“Remember growing older is mandatory. Growing up is optional. We make a living by what we get. We make a life by what we give.”

In youth we learn; in age we understand. ~ Source Unknown

 

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July 16, 2016 · 10:48 AM

Metamorphosis

My family was poor.  As a child, by not owning four-legged friends, I grew an interest in the behaviors of tiny critters, such as insects. Curious at what lay beneath the ant piles, I liked to dig apart their colonies to watch the different activities of the workers, the soldiers, and the queen ant that I read about in books. I never developed a fear of grasshoppers, even if they spat “tobacco” on my fingers, or of handling caterpillars that pricked when they crawled on my hand, or of sneaking up on lizards that left their wiggling tails behind — I was too caught up wondering what the funny red thing on their throats going in and out was all about. My fascination for those critters was a favorite pastime.

Not all school projects were memorable, but I recall one that stuck with me for years. When the teacher assigned a report on any subject, I decided to pick caterpillars. On a large poster board, I drew the four stages of the butterfly: (1) egg, (2) larva, (3) pupa, and (4) adult. I described metamorphosis. Though it wasn’t a Picasso, my work earned a ranking on my school’s hallway wall, posted for all to see, with the highest mark in class: A+.

One sunny day at school during recess, I found a black, woolly caterpillar crawling in the shrubs and unafraid, gently placed it in my palm. A classmate asked to see what I held. When I opened my hand to show him, he whacked it so hard that the caterpillar flew out and disappeared onto a bush. And that’s when I morphed! Without hesitation, I slapped him on the face, hard. The boy stood stunned, mouth opened.

As an adult, I often thought about the word metamorphose. It means to change completely in nature or form.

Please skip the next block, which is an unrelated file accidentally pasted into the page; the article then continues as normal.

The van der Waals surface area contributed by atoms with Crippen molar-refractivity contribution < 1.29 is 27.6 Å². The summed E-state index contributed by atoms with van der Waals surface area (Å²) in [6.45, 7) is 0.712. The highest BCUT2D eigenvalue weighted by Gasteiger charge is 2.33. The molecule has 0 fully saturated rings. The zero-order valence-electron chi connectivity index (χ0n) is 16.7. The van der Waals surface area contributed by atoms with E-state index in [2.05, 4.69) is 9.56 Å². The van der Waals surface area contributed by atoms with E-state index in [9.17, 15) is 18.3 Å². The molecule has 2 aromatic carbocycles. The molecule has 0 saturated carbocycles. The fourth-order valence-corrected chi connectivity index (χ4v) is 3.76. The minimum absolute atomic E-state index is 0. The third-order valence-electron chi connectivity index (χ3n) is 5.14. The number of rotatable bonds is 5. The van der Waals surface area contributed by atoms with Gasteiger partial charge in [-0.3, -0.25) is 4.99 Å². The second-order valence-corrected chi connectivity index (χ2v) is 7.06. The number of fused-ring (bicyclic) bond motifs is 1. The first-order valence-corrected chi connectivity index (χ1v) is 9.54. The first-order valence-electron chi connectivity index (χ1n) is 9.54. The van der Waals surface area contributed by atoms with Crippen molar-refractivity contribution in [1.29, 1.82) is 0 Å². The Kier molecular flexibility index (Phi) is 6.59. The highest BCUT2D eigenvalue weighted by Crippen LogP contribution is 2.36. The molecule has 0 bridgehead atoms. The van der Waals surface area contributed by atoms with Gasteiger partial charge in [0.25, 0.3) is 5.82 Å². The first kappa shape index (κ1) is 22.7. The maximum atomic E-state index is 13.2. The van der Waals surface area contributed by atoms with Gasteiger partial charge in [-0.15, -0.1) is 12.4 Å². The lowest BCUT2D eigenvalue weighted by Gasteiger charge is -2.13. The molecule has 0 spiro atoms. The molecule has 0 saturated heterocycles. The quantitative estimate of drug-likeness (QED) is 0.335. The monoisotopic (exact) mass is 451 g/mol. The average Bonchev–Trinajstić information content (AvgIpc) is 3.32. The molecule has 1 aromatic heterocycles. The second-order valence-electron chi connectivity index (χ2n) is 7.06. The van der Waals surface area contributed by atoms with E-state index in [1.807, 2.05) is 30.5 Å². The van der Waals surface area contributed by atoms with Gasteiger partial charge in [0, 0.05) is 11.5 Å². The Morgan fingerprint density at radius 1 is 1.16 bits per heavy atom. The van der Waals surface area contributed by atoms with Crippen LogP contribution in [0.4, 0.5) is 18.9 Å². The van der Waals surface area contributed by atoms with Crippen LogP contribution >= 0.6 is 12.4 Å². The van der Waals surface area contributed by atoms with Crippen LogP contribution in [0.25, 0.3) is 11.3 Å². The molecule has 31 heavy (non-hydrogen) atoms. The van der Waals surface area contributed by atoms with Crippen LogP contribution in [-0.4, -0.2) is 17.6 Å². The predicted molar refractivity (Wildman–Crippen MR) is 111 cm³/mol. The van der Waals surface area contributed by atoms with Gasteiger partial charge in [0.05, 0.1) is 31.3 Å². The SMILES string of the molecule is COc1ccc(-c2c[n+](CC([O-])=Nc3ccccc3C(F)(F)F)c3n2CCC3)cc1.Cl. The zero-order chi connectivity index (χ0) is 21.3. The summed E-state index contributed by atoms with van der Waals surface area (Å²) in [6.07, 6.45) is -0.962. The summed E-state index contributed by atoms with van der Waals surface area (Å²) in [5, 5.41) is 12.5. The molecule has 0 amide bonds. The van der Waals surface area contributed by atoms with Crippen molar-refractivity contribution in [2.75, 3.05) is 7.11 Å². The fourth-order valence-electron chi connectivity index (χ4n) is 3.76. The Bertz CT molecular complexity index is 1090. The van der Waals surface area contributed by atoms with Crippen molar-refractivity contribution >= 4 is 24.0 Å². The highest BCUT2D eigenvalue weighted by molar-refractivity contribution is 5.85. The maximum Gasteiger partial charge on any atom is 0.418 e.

I think back about how alcohol deceived my loved ones, giving them a false sense of power. After drinking, like the caterpillar many years ago in my book report, they metamorphosed into social butterflies fresh out of its cocoon. They felt invincible, glamorous or intelligent. Gone were the restraints that crippled them emotionally. They carried a false sense of bravado. It was then that they laughed wildly, conversed freely, and flirted openly.

The more attention and compliments they received from others, the less they knew the difference between genuine praise and mere flattery.

(A small excerpt taken from Running in Heels: A Memoir of Grit and Grace. )

 

© M.A. Pérez, 2016, All Rights Reserved

About "Running in Heels: A Memoir of Grit & Grace"

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Filed under Behavior, Personal

My Story

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One of my cousins from across the miles posed a couple of great questions, giving me food for thought. He asked:

Why do you write? And why do you write about the family?

My answer to him:

First of all, I write because I know I have a story to tell. As a kid, eventually I discovered we were dirt poor. In my teens looking back, I realized that I was neglected and forced to grow up too fast. I was ashamed of my childhood and bitter for being my mama’s mother. As I “matured,” settled down, married and had children of my own, along the way I found I was a stronger person because of some of the things that I endured as a child. Once I embraced the God of my grandparents, I became a much better person, too. NOT that I had it all together; I still had a few things to learn. But I learned that it was much better to let go of the bitterness and to forgive, than to hold onto the junk. I also learned that I didn’t have to be a product of my environment! I could rise above the ashes like a phoenix and become so much better. That was my freedom — still is — and God has called us to liberty, not to be in prison. Sure I made some mistakes along the way, but I learned from them as well. It starts with a made-up mind! While I’ve managed to confront my past, I believe my past hasn’t spoiled me, but has prepared me for the future. I may not be perfect but whenever I stumble, I can wipe the crud off and walk on. I share my story that I might help one person – and if I have done that then I have done a good thing and God gets the glory.